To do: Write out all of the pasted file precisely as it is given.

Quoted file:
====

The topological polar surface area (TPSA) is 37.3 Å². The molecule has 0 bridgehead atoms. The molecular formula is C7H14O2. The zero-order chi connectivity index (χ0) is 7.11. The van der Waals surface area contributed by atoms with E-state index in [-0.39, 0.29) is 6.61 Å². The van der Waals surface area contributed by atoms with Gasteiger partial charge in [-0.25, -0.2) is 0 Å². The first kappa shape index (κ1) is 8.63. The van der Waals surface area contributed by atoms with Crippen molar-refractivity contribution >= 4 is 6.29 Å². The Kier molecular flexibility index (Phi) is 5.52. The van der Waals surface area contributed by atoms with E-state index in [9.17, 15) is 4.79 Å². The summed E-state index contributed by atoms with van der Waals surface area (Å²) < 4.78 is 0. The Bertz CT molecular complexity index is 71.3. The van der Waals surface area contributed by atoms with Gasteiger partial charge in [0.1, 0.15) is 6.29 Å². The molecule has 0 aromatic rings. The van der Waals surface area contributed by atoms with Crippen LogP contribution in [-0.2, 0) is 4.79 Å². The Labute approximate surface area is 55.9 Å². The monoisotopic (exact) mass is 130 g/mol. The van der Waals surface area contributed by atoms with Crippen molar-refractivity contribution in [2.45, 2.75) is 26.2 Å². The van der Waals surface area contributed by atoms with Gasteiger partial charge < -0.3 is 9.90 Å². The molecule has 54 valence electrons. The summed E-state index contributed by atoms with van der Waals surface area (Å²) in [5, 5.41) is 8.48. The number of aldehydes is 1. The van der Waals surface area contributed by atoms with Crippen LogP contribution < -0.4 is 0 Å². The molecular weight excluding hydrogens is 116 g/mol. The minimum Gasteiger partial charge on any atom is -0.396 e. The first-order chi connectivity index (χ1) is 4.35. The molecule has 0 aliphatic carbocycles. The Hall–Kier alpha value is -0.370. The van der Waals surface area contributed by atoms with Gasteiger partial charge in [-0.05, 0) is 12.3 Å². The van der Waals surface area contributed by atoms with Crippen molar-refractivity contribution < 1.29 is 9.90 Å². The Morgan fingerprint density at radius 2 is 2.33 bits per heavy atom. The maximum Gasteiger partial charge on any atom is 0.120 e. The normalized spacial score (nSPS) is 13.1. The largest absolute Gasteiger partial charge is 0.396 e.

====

The topological polar surface area (TPSA) is 37.3 Å². The molecule has 0 bridgehead atoms. The molecular formula is C7H14O2. The zero-order chi connectivity index (χ0) is 7.11. The van der Waals surface area contributed by atoms with E-state index in [-0.39, 0.29) is 6.61 Å². The van der Waals surface area contributed by atoms with Gasteiger partial charge in [-0.25, -0.2) is 0 Å². The first kappa shape index (κ1) is 8.63. The van der Waals surface area contributed by atoms with Crippen molar-refractivity contribution >= 4 is 6.29 Å². The Kier molecular flexibility index (Phi) is 5.52. The van der Waals surface area contributed by atoms with E-state index in [9.17, 15) is 4.79 Å². The summed E-state index contributed by atoms with van der Waals surface area (Å²) < 4.78 is 0. The Bertz CT molecular complexity index is 71.3. The van der Waals surface area contributed by atoms with Gasteiger partial charge in [0.1, 0.15) is 6.29 Å². The molecule has 0 aromatic rings. The van der Waals surface area contributed by atoms with Crippen LogP contribution in [-0.2, 0) is 4.79 Å². The Labute approximate surface area is 55.9 Å². The monoisotopic (exact) mass is 130 g/mol. The van der Waals surface area contributed by atoms with Crippen molar-refractivity contribution in [2.45, 2.75) is 26.2 Å². The van der Waals surface area contributed by atoms with Gasteiger partial charge < -0.3 is 9.90 Å². The molecule has 54 valence electrons. The summed E-state index contributed by atoms with van der Waals surface area (Å²) in [5, 5.41) is 8.48. The number of aldehydes is 1. The van der Waals surface area contributed by atoms with Crippen LogP contribution < -0.4 is 0 Å². The molecular weight excluding hydrogens is 116 g/mol. The minimum Gasteiger partial charge on any atom is -0.396 e. The first-order chi connectivity index (χ1) is 4.35. The molecule has 0 aliphatic carbocycles. The Hall–Kier alpha value is -0.370. The van der Waals surface area contributed by atoms with Gasteiger partial charge in [-0.05, 0) is 12.3 Å². The van der Waals surface area contributed by atoms with Crippen molar-refractivity contribution < 1.29 is 9.90 Å². The Morgan fingerprint density at radius 2 is 2.33 bits per heavy atom. The maximum Gasteiger partial charge on any atom is 0.120 e. The normalized spacial score (nSPS) is 13.1. The largest absolute Gasteiger partial charge is 0.396 e.